Wednesday, April 4, 2012

Embroidery Machine Repair Procedures

What is a repair? 

Does it require replacing parts?  In many cases, when you are working to repair sewing machines and embroidery machines, a good cleaning and a few adjustments are all that are needed to make a machine work like new.  However, is that really a repair?

In a sense, it is just a matter of words.  A customer might think a quick fix is better than a complete job.  It might save dollars.  However, if we forget about words like cleaning, servicing, and adjusting and just call it all repair; the customer gets what they really want.  The technician stops mixing words.

Embroidery machines like other sewing machines are vulnerable to debris, lint, dust, grease, grime, gunk, dried out lubricants, encrusted lubricants, and gummy stuff.  It is essential that these be removed. 

The goal of embroidery machine repair is to restore a machine to like new operating contition.  The machine should be capable of sewing out embroidery designs without mechanical difficulties.

A common temptation for technicians is to just make a quick adjustment or even replace a part and leave the insides of the machine full of crap.  This is a no no.  Always do a thorough cleaning and proper lubrication job.  This will make the machine last much longer, work better, and cause far less frustration.
Think back to the initial test on the machine.  What clues did you get?  Have a good cleaning and adjusting done the trick? Or, were there problems that require replacing parts?  Trace down the issues.  Inspect each possible source of the problems.  Check for wear, chips, breakage, burn spots, loose connections, etc.

In those rare instances when a part must be replaced, be sure to fix only what is broken.  The most common items to replace are belts, gears, and circuit boards.  The first two of these are straight forward mechanical tasks.  Remove and replace the part.

Circuit boards and electrical components are often a bit threatening to the novice technician.  They require a bit more caution than a mechanical fix.  First, be sure to unplug the power cord before working on the electronics of a machine.  Indeed, always unplug the machine before removing covers.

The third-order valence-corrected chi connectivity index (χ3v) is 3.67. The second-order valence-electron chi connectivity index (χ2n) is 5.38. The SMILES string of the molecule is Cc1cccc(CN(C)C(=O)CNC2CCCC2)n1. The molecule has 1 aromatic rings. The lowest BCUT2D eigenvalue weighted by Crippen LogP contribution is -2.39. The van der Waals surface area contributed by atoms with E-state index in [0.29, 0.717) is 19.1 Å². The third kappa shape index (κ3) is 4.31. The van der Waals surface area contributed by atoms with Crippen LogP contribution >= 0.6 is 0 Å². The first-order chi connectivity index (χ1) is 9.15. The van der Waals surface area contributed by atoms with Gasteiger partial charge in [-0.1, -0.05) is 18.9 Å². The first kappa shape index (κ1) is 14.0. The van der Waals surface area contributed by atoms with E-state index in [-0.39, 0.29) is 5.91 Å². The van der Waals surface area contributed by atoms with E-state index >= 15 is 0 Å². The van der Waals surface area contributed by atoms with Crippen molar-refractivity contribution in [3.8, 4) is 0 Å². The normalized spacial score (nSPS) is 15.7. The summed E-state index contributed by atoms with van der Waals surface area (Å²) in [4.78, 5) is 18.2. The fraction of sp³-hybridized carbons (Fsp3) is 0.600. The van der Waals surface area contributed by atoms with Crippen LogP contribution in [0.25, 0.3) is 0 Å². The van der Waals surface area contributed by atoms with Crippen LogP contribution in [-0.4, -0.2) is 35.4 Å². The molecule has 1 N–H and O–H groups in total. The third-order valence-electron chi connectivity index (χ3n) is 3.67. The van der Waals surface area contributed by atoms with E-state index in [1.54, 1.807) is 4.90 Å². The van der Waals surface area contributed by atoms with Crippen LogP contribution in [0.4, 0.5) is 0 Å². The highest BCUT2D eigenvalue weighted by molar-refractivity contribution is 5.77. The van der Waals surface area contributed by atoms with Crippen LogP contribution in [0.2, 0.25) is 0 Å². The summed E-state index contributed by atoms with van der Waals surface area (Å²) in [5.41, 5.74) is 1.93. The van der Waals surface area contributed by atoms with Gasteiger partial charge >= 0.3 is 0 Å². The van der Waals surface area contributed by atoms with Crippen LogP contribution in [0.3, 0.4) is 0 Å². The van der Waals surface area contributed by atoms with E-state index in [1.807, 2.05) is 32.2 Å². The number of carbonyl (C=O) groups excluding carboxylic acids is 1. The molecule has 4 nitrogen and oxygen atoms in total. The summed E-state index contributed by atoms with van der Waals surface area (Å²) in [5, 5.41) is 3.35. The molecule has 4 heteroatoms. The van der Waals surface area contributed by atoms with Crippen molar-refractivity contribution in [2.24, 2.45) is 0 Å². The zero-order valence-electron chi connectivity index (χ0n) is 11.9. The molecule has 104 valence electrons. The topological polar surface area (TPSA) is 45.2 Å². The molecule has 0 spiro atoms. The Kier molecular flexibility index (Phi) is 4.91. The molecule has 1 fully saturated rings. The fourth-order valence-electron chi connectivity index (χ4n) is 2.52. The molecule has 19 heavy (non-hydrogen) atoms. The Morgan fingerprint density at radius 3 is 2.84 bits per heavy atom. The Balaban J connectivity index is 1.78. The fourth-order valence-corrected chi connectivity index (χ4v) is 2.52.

Careful inspection of electrical, electronic, and computer parts is essential.  Look for burn spots, misconnections, pinched or twisted wires.  Often a little wiggle or press down on a loose connection is all that is really needed.

Make every connection right.  Unless the connection is true, the proper electrical flow is impossible.  A loose connection may cause intermittent problems, but when everything is working the way it should, the electronics make life really good.

Static electricity is a technicians enemy.  A single discharge can ruin a circuit board.  Some manufacturers require elaborate static prevention measures to protect their circuitry.  In the sewing machine repair shop, a static free mat is vital.  Bernina requires the addition of a wrist band protector.
When you are working on delicate electronic parts, special tools are often needed.  Non-metallic probes, screw drivers, and other tools can be a big help.  Your electronics supply house should have an ample supply of specialty tools, mats, and devices to make your work with electronics easier.
More advanced embroidery equipment and sewing machines will use plug n play components.  These are easily removed and replaced.

Diagnosis is an art, but a variety of resources can be helpful.  An official service manual, an authorized technician specializing in you brand, or the manufacturers technical support line may offer invaluable help.

Once you identify the problem component, carefully remove it and replace it with a new part.  In some cases, manufacturers will offer refurbished parts.  Once installed, thoroughly test out the machine to insure its proper performance.

Dr. David Trumble's Free 7 Steps To Peak Performance is yours now for sewing machine repair.
To purchase your next sewing machine or embroidery machine online go to  .

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